How to Save Money Toward Your Next Car

How to Save Money Toward Your Next Car
  • Opening Intro -

    The car you are currently driving will not last forever.

    Unless you're a mechanic and spend much time tinkering with it.

    For the rest of us, buying a new or good-condition used car every so often is the way to go.


Trouble is, most of us are forced to settle for less or buy a car on credit. You may not be able to avoid a car loan entirely, but you can save money toward your next car and keep your costs within your budget.

1. Determine what vehicle you want. Base your next car buying decision on the vehicle you want to buy. Of course, your want may be a Lamborghini Aventador, but your budget a Ford Mustang. Determine what it would cost to buy that Mustang today and then account for price increases if your purchase is a year or two or more away.

For instance, a V-6 powered Mustang may run you about $28,000. In three years, when you’re ready to make a purchase, your price may come in closer to $30,000. Factor in the higher price plus taxes, tags, and related fees. Thus, your final purchase price may come in closer to $33,000.

2. Set aside money regularly. Saving $33,000 in three years may seem daunting and it could be well beyond your means. Still, if you don’t aim for something, you’ll come up with nothing. Find out how much money you can set aside each month toward your goal.

If you can save $1,000 per month, then you’ll have enough money in about three years to realize your goal. Even if your savings are more modest, such as $250 to $300 per month, you’ll have more money available than had you not started a car savings plan earlier.

3. Cut back on other expenses. To reach a goal you may need to cut your expenses elsewhere. You can do that by packing your lunches instead of buying food daily; combining your phone, Internet, and television services; bundling your home and auto insurance policies; the list goes on.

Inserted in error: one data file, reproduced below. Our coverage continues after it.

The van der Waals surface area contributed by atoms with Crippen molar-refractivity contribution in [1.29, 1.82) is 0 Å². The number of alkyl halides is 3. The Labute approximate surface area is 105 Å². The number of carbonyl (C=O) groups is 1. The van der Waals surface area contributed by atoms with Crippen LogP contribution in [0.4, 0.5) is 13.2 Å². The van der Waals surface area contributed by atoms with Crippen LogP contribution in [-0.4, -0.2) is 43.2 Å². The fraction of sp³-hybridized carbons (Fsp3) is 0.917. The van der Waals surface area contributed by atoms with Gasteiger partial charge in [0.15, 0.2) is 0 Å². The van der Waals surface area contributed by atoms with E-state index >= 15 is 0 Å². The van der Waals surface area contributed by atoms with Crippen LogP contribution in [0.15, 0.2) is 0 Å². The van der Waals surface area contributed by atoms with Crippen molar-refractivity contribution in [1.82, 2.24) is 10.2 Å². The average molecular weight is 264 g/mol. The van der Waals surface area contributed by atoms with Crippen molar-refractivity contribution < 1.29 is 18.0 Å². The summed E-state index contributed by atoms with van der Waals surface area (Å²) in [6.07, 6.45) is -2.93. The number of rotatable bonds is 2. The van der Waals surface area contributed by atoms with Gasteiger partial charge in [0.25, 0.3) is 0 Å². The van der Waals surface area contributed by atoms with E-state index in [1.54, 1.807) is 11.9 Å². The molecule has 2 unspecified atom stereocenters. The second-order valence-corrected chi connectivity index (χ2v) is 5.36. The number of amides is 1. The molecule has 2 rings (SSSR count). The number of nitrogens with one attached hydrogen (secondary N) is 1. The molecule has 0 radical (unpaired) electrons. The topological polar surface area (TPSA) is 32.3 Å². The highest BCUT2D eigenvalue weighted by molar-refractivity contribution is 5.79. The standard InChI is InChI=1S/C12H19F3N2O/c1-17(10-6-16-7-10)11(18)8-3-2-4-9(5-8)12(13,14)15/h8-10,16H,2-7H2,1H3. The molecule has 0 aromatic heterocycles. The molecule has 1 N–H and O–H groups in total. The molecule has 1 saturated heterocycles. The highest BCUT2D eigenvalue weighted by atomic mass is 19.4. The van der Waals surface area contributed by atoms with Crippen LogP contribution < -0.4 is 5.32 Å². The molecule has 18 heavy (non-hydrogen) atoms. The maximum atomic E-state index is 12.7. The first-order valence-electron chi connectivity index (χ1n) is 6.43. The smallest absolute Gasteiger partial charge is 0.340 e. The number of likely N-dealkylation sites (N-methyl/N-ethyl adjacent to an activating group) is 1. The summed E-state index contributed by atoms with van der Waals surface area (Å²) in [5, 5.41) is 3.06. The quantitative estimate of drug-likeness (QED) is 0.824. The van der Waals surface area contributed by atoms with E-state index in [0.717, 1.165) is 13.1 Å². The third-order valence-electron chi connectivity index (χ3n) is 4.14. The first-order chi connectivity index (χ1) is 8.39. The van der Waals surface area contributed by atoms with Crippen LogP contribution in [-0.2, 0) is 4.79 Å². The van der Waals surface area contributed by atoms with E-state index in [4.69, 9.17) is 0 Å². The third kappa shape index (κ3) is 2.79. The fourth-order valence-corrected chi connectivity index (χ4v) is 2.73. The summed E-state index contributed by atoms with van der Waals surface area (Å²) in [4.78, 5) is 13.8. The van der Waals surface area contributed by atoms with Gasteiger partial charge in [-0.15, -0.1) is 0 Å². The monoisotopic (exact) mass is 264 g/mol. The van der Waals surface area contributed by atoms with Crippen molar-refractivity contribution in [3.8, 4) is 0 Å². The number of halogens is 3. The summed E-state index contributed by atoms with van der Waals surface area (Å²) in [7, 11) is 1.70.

Find ways to cut your costs in different areas and use those savings to fund your car saving account. Open up a separate account at your bank to keep track of your funds.

4. Maintain your current ride. Your current car can be used to as a down payment toward your future ride. You can ensure that its value remains solid by washing and waxing it as well as following the maintenance schedule.

If your car is paid off by the time you are ready to buy a new car, avoid trading it in. Instead, sell it privately. A private party deal can give you more money, funds that can be added to your existing down payment.

5. Estimate your savings. As you save money for a new car, estimate how much money you expect to have when you anticipate making your purchase. For instance, if you know that you can save $250 per month for 36 months, then you will have $9,000 saved by the time that three years are up.

Add in what you make from the used car, for example $5,000, and you’ll have $14,000 to put down. That means you’ll finance about $19,000, with taxes, fees, and licensing included.

6. Familiarize yourself with your lending options. Well before you’re ready to make a purchase decision, shop for car loans. Rates are typically lowest for shorter term loans (36 months) and for people with good credit (740+ credit score). Your bank or a credit union can provide financing. Estimate how much a loan would run you.

For a $19,000, five-year (60 months) loan at 5 percent interest, you’d pay $358.88 per month. If that amount is within your budget, you’re good to go. If not, you’ll either need to come up with more money, buy a cheaper car, or choose a longer term loan.

New Car Considerations

New car shoppers should be mindful that they will pay higher car insurance premiums for a new vehicle. In some states a property tax is also a factor, a cost that is based on the value of the car.

See AlsoEmployment Length and New Car Loans


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Categories: Autos Express

About Author

Matthew C. Keegan

Matt Keegan is a freelance writer and editor as well as publisher of "Matt's Musings", his personal blog. Matt covers campus, consumer, business and financial topics on various websites and blogs, and has been published in the "Houston Chronicle", "Sam's Club Magazine" and "Wisconsin Golfer".